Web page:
Supply cover crisis is incubating early

Signs of an emerging teacher cover crisis have surfaced only weeks into the new session and at least two months before the first autumnal viruses sweep schools.

Supply teachers are already vanishing from some local authority lists, forcing primary headteachers back into the classroom and secondaries to continue their subtle manipulation of timetables to plug gaps.

Primary heads in Glasgow say "there are just not the people out there" to provide long-term cover for maternity leave and sickness. One class has already had five teachers since the start of the term because of the vagaries of cover. Supply staff can pick and choose where they go and when, working one or two days here and there.

Heads and local authorities suspect the new probationary system may have affected the lists as teachers who are looking for permanent contracts and prepared to do supply work fear jobs are drying up, and move on to other careers. The picture is not uniform across authorities and some such as Aberdeen and Midlothian report "slightly better" than normal positions. South Lanarkshire, with a large pool of teachers on permanent supply contracts, has no problems.

But in North Ayrshire, Brian Gardner, head of educational resources, said the authority's normal supply list was down by about half. "We are on flashing amber, not quite red alert. If we got a demand this week for six supply teachers in primary, we would be struggling. This is before the winter and the normal bouts of flu," he said.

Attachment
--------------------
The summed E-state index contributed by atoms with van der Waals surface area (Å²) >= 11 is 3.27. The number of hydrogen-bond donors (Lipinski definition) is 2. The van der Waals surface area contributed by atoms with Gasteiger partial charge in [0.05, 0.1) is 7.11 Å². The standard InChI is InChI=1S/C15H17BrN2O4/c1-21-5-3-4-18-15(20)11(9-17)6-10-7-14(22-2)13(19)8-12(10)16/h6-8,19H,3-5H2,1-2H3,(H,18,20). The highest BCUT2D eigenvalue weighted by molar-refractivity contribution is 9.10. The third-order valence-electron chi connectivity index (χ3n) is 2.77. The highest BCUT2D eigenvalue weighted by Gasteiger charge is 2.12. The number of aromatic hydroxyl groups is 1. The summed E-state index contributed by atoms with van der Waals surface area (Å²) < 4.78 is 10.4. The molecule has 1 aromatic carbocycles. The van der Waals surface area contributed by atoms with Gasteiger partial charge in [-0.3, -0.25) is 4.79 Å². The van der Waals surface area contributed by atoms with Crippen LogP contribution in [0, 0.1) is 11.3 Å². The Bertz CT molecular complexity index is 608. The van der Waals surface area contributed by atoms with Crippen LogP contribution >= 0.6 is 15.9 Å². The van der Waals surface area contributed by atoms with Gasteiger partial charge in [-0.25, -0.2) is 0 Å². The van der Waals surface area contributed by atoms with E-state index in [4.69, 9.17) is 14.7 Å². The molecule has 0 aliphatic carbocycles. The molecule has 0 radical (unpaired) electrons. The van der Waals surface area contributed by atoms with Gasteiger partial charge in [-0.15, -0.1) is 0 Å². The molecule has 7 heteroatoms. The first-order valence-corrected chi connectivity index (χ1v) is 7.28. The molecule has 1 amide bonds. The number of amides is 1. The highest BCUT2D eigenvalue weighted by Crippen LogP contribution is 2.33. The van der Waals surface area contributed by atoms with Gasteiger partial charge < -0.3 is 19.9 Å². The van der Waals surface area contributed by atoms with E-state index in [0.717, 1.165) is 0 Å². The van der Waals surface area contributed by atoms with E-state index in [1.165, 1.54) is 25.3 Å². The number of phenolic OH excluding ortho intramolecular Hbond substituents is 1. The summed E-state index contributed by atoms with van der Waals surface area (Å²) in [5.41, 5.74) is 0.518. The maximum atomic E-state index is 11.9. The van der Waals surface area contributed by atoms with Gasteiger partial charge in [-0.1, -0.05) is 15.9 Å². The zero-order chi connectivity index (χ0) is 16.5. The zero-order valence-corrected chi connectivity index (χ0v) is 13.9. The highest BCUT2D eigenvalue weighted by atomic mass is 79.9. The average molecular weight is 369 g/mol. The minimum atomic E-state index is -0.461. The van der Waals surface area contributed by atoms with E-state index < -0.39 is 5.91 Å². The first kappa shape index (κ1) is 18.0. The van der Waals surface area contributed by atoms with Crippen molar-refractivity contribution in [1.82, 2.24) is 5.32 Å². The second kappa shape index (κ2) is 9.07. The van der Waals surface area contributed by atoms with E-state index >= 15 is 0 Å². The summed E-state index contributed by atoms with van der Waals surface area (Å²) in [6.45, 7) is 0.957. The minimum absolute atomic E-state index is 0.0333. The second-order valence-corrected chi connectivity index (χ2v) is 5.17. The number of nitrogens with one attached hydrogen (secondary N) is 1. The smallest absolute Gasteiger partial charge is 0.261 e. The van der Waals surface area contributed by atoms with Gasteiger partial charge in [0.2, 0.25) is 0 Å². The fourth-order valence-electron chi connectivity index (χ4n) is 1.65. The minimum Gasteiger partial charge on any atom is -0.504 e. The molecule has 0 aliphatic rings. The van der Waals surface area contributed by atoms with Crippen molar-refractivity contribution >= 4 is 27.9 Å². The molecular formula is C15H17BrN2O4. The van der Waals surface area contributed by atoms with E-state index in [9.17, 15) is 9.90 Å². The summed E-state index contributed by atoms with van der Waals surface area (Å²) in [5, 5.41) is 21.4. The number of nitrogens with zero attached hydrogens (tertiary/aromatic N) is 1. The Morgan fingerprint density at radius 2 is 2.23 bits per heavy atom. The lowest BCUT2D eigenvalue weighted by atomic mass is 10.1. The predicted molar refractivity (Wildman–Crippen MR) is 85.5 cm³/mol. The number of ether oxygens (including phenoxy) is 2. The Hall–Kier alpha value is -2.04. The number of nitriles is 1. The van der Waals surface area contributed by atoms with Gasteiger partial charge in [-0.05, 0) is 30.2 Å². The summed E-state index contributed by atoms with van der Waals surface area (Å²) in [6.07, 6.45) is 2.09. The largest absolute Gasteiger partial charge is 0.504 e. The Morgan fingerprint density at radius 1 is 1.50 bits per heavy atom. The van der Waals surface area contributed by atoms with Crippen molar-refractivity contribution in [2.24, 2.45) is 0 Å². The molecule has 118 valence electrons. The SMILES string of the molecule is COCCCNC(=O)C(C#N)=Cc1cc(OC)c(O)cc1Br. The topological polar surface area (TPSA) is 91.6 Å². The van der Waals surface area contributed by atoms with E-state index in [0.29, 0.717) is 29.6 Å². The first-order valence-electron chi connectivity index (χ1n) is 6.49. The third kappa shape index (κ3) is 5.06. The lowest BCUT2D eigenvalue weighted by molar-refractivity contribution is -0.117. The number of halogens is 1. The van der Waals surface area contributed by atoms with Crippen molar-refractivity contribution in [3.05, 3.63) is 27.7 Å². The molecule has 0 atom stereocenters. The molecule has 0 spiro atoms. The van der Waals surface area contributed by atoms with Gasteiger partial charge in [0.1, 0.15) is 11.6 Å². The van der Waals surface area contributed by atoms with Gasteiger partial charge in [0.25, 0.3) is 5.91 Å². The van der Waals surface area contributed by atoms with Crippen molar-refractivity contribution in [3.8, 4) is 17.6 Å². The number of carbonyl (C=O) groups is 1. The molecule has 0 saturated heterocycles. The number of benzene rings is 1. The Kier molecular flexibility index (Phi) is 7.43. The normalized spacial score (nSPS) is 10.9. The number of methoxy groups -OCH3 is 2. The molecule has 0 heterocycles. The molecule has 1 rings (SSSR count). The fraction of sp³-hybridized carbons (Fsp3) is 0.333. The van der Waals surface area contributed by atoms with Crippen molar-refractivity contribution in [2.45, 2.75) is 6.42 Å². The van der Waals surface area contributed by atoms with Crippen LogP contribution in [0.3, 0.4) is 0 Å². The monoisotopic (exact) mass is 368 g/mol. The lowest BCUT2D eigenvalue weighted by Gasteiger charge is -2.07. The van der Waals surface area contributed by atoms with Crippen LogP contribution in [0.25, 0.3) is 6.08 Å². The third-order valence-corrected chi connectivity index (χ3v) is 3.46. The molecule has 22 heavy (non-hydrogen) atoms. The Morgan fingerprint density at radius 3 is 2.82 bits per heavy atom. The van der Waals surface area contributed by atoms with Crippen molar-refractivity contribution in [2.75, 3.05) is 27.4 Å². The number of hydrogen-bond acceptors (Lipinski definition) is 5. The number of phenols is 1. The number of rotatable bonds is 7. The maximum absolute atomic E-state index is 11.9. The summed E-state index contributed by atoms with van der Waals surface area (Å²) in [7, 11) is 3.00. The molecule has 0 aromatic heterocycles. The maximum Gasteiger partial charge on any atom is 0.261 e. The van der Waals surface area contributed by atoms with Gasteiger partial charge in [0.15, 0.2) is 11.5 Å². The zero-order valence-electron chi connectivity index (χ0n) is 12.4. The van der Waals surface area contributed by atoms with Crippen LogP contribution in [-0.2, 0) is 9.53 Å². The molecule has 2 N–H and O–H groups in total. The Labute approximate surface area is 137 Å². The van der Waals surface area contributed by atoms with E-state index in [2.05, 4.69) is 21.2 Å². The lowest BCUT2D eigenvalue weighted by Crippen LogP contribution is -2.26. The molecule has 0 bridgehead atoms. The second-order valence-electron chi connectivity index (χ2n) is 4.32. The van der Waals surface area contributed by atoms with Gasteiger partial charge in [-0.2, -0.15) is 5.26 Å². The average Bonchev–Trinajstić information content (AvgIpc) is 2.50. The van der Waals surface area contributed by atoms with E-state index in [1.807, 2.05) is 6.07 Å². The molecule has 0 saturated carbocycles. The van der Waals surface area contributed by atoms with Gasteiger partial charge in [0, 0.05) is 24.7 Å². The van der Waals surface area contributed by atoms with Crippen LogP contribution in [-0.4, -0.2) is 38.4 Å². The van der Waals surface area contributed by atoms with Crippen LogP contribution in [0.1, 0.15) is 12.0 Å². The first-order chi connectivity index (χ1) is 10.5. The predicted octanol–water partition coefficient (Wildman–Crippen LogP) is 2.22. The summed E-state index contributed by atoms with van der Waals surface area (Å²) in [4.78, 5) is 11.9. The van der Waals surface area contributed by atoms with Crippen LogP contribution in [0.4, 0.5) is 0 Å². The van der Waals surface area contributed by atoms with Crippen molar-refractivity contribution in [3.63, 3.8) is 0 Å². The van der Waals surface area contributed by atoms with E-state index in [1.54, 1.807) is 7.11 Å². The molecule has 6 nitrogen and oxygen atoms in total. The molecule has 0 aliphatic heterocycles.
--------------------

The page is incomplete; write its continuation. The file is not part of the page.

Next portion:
North Ayrshire anticipated it would have more supply staff available this year because of the probationary system but has discovered the opposite.

"It's not clear why we are tight in primary and secondary," Mr Gardner said. One reason may be that all the additional initiatives in education may have swallowed up available staff. A consequence of the staff shortage is that the nationally agreed 12 full days in-service for the authority's 65 probationers is being reviewed. There would be no one to cover the classes.

Meanwhile, Sandra West, spokeswoman in Glasgow for the Association of Head Teachers in Scotland, said: "There are problems short-term and long-term. All the probationers and people out there are already in classes. Heads are teaching because they cannot get someone to take the classes and this is happening far earlier than normal. It's usually November and December before it affects us."

Elsewhere, Dundee is "already running into trouble" in secondary where mathematics, modern languages, craft design and technology, and computing supply teachers are thin on the ground. "We're going to struggle in January and February," according to Sandy Weston, education resources manager.

In Midlothian, primary "is the best it's been for a number of years," says Donald MacKay, education director. But secondary is "tight" in computing, English, religious and moral education, and home economics.

At least three other authorities are struggling to find home economics teachers. In Falkirk, the council is finding it difficult to get primary teachers and long-term cover as people only want to do odd days rather than whole weeks.

Perth and Kinross has taken on 50 probationers and placed 70 extra staff on permanent contracts and describes the position as "not too bad". Maths and science are problem areas in secondary.

As ever in Highland, "things are no better" in particular secondary subjects and in certain areas such as Caithness, parts of Lochaber and Ross and Cromarty.

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